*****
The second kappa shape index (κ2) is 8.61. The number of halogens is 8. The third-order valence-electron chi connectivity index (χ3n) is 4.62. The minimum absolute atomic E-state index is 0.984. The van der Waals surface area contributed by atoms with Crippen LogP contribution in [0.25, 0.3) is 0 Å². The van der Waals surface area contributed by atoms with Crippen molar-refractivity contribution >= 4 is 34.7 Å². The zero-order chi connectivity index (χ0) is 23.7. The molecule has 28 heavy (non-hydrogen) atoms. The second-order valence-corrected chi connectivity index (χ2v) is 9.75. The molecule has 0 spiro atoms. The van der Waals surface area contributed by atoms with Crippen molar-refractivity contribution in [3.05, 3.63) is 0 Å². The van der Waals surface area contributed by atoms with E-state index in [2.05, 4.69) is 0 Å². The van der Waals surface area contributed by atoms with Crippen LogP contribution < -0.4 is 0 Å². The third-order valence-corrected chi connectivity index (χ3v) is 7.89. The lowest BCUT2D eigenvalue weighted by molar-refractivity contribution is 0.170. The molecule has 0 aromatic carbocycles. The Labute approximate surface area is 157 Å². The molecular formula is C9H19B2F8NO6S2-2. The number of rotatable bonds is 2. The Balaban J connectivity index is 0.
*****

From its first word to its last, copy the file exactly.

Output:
The second kappa shape index (κ2) is 8.61. The number of halogens is 8. The third-order valence-electron chi connectivity index (χ3n) is 4.62. The minimum absolute atomic E-state index is 0.984. The van der Waals surface area contributed by atoms with Crippen LogP contribution in [0.25, 0.3) is 0 Å². The van der Waals surface area contributed by atoms with Crippen molar-refractivity contribution >= 4 is 34.7 Å². The zero-order chi connectivity index (χ0) is 23.7. The molecule has 28 heavy (non-hydrogen) atoms. The second-order valence-corrected chi connectivity index (χ2v) is 9.75. The molecule has 0 spiro atoms. The van der Waals surface area contributed by atoms with Crippen molar-refractivity contribution in [3.05, 3.63) is 0 Å². The van der Waals surface area contributed by atoms with E-state index in [2.05, 4.69) is 0 Å². The van der Waals surface area contributed by atoms with Crippen LogP contribution < -0.4 is 0 Å². The third-order valence-corrected chi connectivity index (χ3v) is 7.89. The lowest BCUT2D eigenvalue weighted by molar-refractivity contribution is 0.170. The molecule has 0 aromatic carbocycles. The Labute approximate surface area is 157 Å². The molecular formula is C9H19B2F8NO6S2-2. The number of rotatable bonds is 2. The Balaban J connectivity index is 0.